“It is, I promise, worse than you think,” the first sentence reads.

 There is no doubt that many readers have been shocked by the avalanche of sober information that the author presents in order to make the point that it is, indeed, worse, much worse, than most of us think.

 In fact, without exaggeration, it is even worse than Wallace-Wells portrays the situation because – but this is inevitable when trying to achieve the impossible by capturing the main dangers of climate change in one article – some essential papers have been left unaddressed, for example the Friedrich and the Hansen papers.
There are also some mistakes.

 For example, Wallace-Wells writes that:
“The most exciting research on the economics of warming has (…) come from Hsiang and his colleagues (…) who offer some very bleak analysis of their own: 

Every degree Celsius of warming costs, on average, 1.2 percent of GDP (…) 

This is the sterling work in the field, and their median projection is for a 23 percent loss in per capita earning globally by the end of this century (resulting from changes in agriculture, crime, storms, energy, mortality, and labor.)

 Tracing the shape of the probability curve is even scarier:

 There is a 12 percent chance that climate change will reduce global output by more than 50 percent by 2100, they say, and a 51 percent chance that it lowers per capita GDP by 20 percent or more by then, unless emissions decline” 
This is not what Hsiang, Burke and Miguel are saying (see here and here for a FAQ-list about the Nature article in question). Hsiang et al. point out that climate change will make the world economy smaller than it would be without climate change – not that it will make the world economy of the future smaller than it is now.
How large will the economy be in 2100?

 According to the OECD, the total output of the global economy will grow at three percent for the next 50 years . As Dolan explains, projecting that rate to the end of the century would make global real GDP about fourteen times higher in 2099 than in 2010.

 Hsiang et al. use several estimates of growth rates, including one that assumes that per capita GDP in each country will grow from 2010 to 2099 at the same rate it grew from 1980 to 2010.

 Their results imply an average annual growth rate of 2.35 percent, which would make per capita global GDP about eight times higher in 2099 than in 2010.

 As Ed Dolan explains, based on these estimates, if climate change cuts real GDP by 23 percent relative to what it otherwise would be, total output of the global economy would still be eleven times larger than it is today, using the OECD estimate for growth.

 And, as Dolan writes, with the method used by Hsiang et al., per capita GDP in 2099, with climate change, would be more than six times higher in 2099 than in 2010.
Burke has posted online complete country-by-country growth estimates. 

The chart shows the ratio of estimated 2099 GDP per capita to 2010 GDP per capita for 165 countries without climate change (blue dots) and with climate change (red dots).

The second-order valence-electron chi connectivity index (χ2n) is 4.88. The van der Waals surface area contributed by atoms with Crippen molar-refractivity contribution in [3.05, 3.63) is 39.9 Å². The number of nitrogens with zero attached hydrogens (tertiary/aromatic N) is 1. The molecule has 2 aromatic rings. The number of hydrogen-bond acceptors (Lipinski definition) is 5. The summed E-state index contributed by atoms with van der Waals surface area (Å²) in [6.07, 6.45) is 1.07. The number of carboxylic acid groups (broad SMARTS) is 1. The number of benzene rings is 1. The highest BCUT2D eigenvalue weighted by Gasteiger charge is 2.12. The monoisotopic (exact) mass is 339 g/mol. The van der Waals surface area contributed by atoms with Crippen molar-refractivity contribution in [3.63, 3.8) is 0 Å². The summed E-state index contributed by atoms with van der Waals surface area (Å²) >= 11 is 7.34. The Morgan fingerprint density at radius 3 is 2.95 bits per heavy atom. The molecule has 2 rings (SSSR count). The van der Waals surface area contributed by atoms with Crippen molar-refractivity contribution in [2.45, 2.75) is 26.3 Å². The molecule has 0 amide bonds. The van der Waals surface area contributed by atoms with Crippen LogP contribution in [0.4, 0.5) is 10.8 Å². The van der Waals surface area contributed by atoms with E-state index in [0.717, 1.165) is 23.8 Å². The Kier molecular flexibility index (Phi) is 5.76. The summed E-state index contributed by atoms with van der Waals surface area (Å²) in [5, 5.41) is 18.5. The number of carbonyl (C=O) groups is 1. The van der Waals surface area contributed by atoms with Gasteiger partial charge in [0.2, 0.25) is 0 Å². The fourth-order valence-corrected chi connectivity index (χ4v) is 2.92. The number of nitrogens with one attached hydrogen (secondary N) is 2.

The points are arranged along the horizontal axis according to 2010 GDP per capita, so for each country, the blue dot lies directly above or below that same country’s red dot.

 Climate change is on average detrimental to GDP, except for 38 of the 165 countries.

 The biggest “winners” are Mongolia, Finland, Iceland, and Russia. 

The biggest losers are countries that were hot to begin with and grew slowly in the base period, with Saudi Arabia, Kuwait, Oman, and the United Arab Emirates faring worst of all.
Dolan

Figure 1: Projected 2099 GDP per capita with and without climate change according to Burke (Source: Ed Dolan, Niskanen Center). 
Not that I believe this. Look at what Ed Dolan writes:
“(I)t is hardly surprising that these models (…) see the likely future as one with both continued global warming and continued economic growth. (…) (T)here is a fundamental causal relationship between the two. The standard models are built on the premise that economic activity is the principle source of the carbon emissions that drive climate change (…). Given the structure of the models, then, if the economy were to begin shrinking rather than growing, then other things equal, climate change itself would slow”. 
But this is a cardinal misunderstanding: there will be no other things equal, not only because of the delay phenomenon (if we stop emitting carbon dioxide today, temperature will still rise for a long time), but also, and more importantly, because, man-made climate change (Anthropogenic Climate Disruption, ACD) compromised (and continues to compromise) the capacity of the Earth system to capture CO2, while at the same time man-made warming causes the Earth system to increasingly emit CO2 and methane.


 This means that the “standard models” are wrong, because the premise they are built upon is wrong: “economic activity” is no longer the only important source of carbon emissions.

 The estimate is that about 50% of total global fossil fuel emissions over the past 100 years have been absorbed by the land and oceans. 

If the sinks are exhausted or overwhelmed or shallow marine sediment outgassing and permafrost melting occurs, it is possible that, in the worst case scenario, a 50% reduction in the use of fossil fuels (not that there is a realistic strategy to achieve this) would have no effect on the growth rate of atmospheric CO2.